As the Oct. 5 opening of “Billy Elliot the Musical” approached as the debut of the Des Moines Playhouse’s 100th season, David Kilpatrick roamed the dusty construction zone in a ball cap, casual shirt and jeans. 

No construction job worth its playbill wouldn’t test the calendar a little, right? 

Not that Kilpatrick, the Playhouse executive director, was complaining. Far from it. He supervised a major construction project at another stop in his career, and he was determined that the last phase of the nearly 10-year overhaul of the Des Moines Playhouse would avoid the mistakes he had seen in the past, such as not adding enough electrical outlets or lights, or staging the work in a way that wasn’t ideal.

“This is the completion of our [$9.2 million] grand renovation, which has actually been almost 10 years,” Kilpatrick said. “The first phase was the replacement of the exterior and the west lobby because that was falling down. The next phase was the exterior of all the wraparound of the building, the cladding and the roofing. This phase started on May 1 and was the interior public spaces, and it was $4.2 million, which came from private donations, corporate donations and a lovely gift from the state of Iowa, the city of Des Moines and Bravo Greater Des Moines. Over 650 people and separate entities were involved in making this a success.”

What a transformation it has been. All the seats are new. The auditorium got its first catwalks, which will be great news not only to the worker who had been allowed to climb the 16-foot aluminum ladder to hang lights in the middle of the space before, but also our friends at the federal worker safety agency, OSHA. Now a permanent ladder leads to a catwalk on each side of the auditorium, where new lights hang in a much safer and more flexible environment. 

The theater got new carpet, new railings, new paint and the new smell that goes with it. 

As with any great work of art, the theater has been a work in progress, and some changes were made in original plans, Kilpatrick noted just as a worker stopped vacuuming construction dust less than a week before the new season began. 

“This is an instance where what looks good on paper, when you put into practice is terrible,” Kilpatrick said of one small element of the construction. 

“We moved these seats away from the wall so you aren’t compressed against the walls. And they are the best seats in the house. We had a little metal rail here, and you could sit and enjoy the show and you really felt like you had some leg room.”

But the design called for a change at the section of seats, maybe halfway back and off to stage right.

“Aesthetically, we had a design that said, no, let’s put a nice wonderful wall here,” Kilpatrick said. “And so we put up a wall and lost six inches. Because of that, these became the worst seats in the house. We had our open house, and we had enough people say, ‘What happened to the good seats?’ that we took the wall down and decided to put the railing back. One construction person said, ‘What? We aren’t even done with the refurbishment and we are now refurbishing?’ ”

There is virtually nothing in the auditorium that isn’t new, so the 100th season is bringing a fresh start, literally. 

“We gutted the space and rebuilt it,” Kilpatrick said. “The only thing left is the walls.”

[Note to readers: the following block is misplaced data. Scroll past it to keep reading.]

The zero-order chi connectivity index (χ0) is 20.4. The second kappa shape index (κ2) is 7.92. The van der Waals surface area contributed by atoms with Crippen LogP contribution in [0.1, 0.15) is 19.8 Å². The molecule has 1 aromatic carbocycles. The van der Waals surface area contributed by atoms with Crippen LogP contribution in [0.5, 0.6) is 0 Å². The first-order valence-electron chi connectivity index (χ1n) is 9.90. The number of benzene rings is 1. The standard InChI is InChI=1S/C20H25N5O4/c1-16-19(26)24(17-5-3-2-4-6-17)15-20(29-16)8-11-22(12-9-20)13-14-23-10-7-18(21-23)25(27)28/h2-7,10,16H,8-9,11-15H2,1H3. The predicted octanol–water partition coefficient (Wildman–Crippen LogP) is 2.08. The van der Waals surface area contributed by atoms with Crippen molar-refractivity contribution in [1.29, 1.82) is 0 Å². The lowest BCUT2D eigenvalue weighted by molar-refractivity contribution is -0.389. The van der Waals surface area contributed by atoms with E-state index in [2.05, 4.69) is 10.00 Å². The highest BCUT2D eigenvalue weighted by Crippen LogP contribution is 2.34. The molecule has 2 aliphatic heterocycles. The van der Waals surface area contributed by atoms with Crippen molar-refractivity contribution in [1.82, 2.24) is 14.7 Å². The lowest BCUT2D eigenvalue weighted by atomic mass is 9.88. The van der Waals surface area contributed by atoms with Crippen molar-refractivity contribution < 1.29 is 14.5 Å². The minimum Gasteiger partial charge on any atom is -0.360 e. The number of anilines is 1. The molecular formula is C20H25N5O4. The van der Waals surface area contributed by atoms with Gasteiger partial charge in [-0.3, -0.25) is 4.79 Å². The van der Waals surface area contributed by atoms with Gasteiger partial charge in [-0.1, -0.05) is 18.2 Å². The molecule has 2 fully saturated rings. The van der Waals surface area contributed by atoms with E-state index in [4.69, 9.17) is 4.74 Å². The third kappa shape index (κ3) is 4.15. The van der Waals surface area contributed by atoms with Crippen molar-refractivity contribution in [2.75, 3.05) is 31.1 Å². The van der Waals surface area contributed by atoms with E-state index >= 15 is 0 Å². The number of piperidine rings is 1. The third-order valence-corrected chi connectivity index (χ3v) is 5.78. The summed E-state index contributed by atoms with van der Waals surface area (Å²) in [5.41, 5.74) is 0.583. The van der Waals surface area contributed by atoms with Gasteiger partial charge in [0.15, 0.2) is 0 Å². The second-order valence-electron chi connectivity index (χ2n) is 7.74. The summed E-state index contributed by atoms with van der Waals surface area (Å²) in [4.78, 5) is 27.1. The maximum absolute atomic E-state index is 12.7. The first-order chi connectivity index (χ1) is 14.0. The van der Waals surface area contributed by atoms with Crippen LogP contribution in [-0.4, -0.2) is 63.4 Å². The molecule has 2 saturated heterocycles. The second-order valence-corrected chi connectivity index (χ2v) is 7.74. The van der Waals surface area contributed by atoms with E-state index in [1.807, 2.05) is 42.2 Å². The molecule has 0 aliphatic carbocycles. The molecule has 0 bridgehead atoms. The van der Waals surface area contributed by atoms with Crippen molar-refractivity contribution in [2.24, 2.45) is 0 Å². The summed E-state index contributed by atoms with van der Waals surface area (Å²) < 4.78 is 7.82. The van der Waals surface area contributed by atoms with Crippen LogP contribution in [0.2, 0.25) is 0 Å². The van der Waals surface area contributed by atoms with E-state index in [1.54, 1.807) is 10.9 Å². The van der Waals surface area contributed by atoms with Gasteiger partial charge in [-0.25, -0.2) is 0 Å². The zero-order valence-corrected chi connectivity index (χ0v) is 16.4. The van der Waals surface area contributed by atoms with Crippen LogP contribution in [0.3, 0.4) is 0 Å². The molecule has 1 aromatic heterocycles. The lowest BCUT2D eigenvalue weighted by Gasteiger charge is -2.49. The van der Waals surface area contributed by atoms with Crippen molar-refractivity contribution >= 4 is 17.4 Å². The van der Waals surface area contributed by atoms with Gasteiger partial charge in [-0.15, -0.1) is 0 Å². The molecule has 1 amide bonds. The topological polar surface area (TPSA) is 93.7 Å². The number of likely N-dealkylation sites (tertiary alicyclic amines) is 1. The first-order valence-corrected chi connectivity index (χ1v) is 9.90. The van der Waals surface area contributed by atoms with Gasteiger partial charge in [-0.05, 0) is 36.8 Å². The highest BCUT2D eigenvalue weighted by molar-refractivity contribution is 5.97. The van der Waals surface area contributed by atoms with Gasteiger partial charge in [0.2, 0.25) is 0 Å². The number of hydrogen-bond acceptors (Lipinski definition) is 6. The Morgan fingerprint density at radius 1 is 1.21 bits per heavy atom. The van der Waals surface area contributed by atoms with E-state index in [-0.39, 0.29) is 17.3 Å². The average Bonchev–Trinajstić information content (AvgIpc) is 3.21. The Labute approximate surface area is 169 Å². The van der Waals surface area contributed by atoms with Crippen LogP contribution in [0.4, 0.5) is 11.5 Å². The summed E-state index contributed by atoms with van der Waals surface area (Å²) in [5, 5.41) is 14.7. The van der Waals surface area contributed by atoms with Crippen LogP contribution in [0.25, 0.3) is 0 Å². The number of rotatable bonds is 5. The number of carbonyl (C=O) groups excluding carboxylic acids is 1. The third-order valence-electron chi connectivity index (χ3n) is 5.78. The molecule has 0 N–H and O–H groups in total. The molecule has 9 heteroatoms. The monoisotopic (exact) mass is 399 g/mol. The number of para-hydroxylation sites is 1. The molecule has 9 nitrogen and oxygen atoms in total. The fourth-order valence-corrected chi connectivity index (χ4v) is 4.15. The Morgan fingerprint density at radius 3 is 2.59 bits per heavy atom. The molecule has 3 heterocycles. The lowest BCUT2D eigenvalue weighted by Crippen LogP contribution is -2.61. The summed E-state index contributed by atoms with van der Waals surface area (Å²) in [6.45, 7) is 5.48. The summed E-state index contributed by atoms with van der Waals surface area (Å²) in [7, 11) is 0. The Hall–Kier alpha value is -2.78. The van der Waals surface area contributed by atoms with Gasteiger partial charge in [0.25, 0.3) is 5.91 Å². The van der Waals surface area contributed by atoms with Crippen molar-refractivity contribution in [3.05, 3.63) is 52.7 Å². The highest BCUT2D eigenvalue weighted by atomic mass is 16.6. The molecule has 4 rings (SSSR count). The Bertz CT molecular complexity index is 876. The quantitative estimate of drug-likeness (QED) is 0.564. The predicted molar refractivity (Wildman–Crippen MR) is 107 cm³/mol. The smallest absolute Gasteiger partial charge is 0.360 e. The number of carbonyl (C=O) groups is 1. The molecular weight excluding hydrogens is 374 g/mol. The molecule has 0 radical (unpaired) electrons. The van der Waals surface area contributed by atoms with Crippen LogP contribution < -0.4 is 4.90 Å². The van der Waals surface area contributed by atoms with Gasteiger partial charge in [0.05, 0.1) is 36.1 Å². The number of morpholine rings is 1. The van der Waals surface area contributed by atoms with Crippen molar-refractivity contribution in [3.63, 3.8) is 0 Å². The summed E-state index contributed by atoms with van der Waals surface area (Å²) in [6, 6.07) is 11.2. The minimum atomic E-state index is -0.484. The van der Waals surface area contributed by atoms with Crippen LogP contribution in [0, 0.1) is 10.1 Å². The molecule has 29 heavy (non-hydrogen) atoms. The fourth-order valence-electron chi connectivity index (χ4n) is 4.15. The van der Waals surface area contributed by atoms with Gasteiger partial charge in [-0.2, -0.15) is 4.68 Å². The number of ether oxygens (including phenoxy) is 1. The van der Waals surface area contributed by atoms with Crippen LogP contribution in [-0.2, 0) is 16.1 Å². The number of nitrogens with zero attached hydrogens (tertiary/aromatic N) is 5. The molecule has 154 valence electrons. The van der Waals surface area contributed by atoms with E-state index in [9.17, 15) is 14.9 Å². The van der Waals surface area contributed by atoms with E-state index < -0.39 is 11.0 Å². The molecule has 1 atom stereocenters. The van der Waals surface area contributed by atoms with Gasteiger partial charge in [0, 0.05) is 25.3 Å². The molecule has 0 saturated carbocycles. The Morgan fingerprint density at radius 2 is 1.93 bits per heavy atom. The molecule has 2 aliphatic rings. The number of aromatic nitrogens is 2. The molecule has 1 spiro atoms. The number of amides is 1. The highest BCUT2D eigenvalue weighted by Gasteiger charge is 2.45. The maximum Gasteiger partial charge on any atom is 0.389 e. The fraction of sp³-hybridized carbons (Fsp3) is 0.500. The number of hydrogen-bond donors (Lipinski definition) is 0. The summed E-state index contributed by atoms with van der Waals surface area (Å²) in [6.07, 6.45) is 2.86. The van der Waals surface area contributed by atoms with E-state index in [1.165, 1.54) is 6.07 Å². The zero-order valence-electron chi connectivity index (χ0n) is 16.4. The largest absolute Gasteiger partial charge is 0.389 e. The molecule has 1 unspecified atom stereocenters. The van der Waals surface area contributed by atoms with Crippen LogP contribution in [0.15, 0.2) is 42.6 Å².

For the first time, the stage is accessible to wheelchairs. There is a wheelchair seating area in the middle of the theater. Ramps allow access to lobby areas. Part of the lobby is dedicated to historical photos and artifacts, with tributes to luminaries from the decades of Playhouse productions, which feature local talent. The original 1919 board of directors gets a nod, too.

The doors to the theater were redesigned. The concession stand was moved to the upper lobby and gained a formal line arrangement. New signs make it easier to find seats. 

As we spoke, a guest artist was busy designing the light show for “Billy Elliot,” at a new permanent production area in the middle of the theater. 

The children’s theater area was refreshed, too, and “twinkle lights” will let people know a show is about to begin. 

And the box office, which clearly had a counter that was too tall to meet accessibility law, has been changed to comply with ADA, the Americans with Disabilities Act.

Behind the scenes, the green room, where performers prepare, has been refreshed. 

The architects on the project came from local firm BNIM. Ball Team was the general contractor. 

Kilpatrick said the Playhouse is part of the quality of life that drives economic development in the area, with productions by the people for the people.

“I think what’s neat about the Playhouse is that this is a community that owns the Playhouse. There is a great preponderance of patrons that treat this like it’s their property, which is to everybody’s advantage. They care for it, and they support it

“You know, 100 years is a testimony to a continuous renewal of that support. It’s not just the same handful of people who believe in it. This is a community that embraces the Playhouse. We’ve always shopped local. We have to shop local. We don’t bring in talent, we only use what we have and whom we can find and whom we can train and grow.”

The arrangement has worked so well the Playhouse ranks among the elite in the country. 

“Some community theaters do one show a year. We do 11. We are the third-biggest community playhouse in the nation based on budget and other factors,” Kilpatrick said. 

And, now, as the 100th season unfolds, the fresh smell of “new” ushers in the second century.